In today’s environment of high gaseous fuel prices, gas engine based Combined Heat and Power installations also called Cogeneration or CHP represent an attractive solution to investors to provide reliable heat and power to their industry or production while maximizing their return on investment.
Combined Heat & Power (CHP or Cogeneration) – is one of the most popular energy-saving technologies. It is the simultaneous and sequential use of power and heat from the same fuel source. When generating electricity, a large amount of heat is produced as a by-product.
In traditional power generation methods this is wasted, but a CHP system recycles this heat. In other words, heat recovered from generation is used for heating or cooling, typically with an absorption chiller. This reduces the transmission and distribution losses that occur when fuel is burned, increasing the efficiency of the system. Use of heat for both heating and cooling is known as Tri-generation.
Cogeneration installations in Greenhouses are particularly interesting since the CO2 from the gas engine exhaust is used in the greenhouse in addition to heat and power and will help accelerate the plants growth.
CHP schemes are mainly used by the industrial, commercial and some public sectors – mainly those needing a great deal of heat such as hospitals, universities, leisure centers, offices and retailers. Those industries can be divided in three categories:
- The ones with intensive electric applications: hospitals, offices, shopping malls, industrial processes, logistic centers, etc. Here, the primary purpose for installation is electric power. CHP operates when electricity is required and utilizes load balancing radiators - exhaust circuit bypass.
- The ones with requiring heat and power equally: cement plants, chemical processes, food processing. In this case, both heat and electric power have equal value. Here, CHP are much more complex systems, which require radiators and thermal accumulators.
- And the ones with intensive heat applications: greenhouses, district heating, central steam plants. These applications' primary purpose for installation is heat-related. Such system operates when heat is required and utilizes thermal accumulators-direct connection, which can be hot water or steam circuits.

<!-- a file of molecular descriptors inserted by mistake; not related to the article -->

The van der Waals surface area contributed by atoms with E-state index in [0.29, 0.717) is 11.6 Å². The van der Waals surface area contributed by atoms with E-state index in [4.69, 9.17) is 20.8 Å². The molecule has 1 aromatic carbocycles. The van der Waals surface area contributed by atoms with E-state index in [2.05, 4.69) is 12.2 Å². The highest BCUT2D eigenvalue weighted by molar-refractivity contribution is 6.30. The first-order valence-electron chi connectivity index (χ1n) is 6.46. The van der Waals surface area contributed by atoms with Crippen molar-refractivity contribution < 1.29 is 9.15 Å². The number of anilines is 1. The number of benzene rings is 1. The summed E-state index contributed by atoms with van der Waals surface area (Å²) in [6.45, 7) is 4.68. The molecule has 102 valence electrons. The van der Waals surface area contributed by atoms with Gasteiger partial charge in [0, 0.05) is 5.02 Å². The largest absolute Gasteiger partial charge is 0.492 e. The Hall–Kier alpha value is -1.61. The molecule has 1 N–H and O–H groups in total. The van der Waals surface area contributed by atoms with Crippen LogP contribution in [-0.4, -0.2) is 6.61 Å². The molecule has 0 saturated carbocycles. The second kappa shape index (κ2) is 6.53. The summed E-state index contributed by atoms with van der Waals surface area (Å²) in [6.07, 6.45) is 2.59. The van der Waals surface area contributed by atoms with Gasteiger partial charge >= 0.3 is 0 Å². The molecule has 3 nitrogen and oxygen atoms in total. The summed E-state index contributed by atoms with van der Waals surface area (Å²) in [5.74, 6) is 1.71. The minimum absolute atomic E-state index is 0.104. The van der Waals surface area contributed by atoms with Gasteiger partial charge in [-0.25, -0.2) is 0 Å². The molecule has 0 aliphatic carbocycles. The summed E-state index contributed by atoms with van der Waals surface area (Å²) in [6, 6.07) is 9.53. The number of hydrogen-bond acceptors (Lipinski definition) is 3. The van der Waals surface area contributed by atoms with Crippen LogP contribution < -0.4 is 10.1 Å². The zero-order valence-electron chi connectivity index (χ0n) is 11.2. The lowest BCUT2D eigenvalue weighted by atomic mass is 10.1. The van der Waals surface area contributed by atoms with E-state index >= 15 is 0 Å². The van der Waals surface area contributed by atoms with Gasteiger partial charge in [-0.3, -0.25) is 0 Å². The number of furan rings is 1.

Advantages of cogeneration plants versus traditional energy generation systems:
- Possibility to generate heat an power simultaneously.
- Possibility to utilize renewable energy sources.
- Reliable energy source - there is no dependance on local utilities
- Significant reduction of CO2 emission into atmosphere, etc.
Although good qaulity CHP may not be as 'clean' as renewable energy,nevertheless as it is usually a gas-fired product, it is cleaner than many other fossil fuels. It is efficient because it combines electricity with wasted heat, and there is usually 3:1 improvement in the emission of CO2 into the atmosphere.
Traditional renewable energy sources are oversubscribed, making CHP an excellent and viable alternative. With the benefit of a high quality and secure energy source system on site, companies can reduce their dependency on the national grid for power. While a typical output of a gas engine is about 42% of total fuel gas energetic input, more energy can be recovered from an engine by recovering the heat from the aftercooler, the engine jacket water, the lube oil cooling water, as well as the exhaus gases. This allows as per below schematic to recover around 90% of the total inputted energy.
With the medium used to recover the heat is generally hot water, steam can as well be generated and used to feed absorbtion chillers or other steam processes. Most commonly, the hot water is used as process water for heating purposes and hence eliminates the need for extra boilers and contributes to increase the overall plant efficiency.
Combined heat and power is significantly more efficient than utilizing power from the grid alone. By capturing heat from production of power most CHP facilities are able to save considerable money on fuel.
CHP is becoming more economical and widely accepted as oil and gas prices increase and the world desires to reduce greenhouse gas emissions. Governments are also providing increased incentives for sustainable power resources.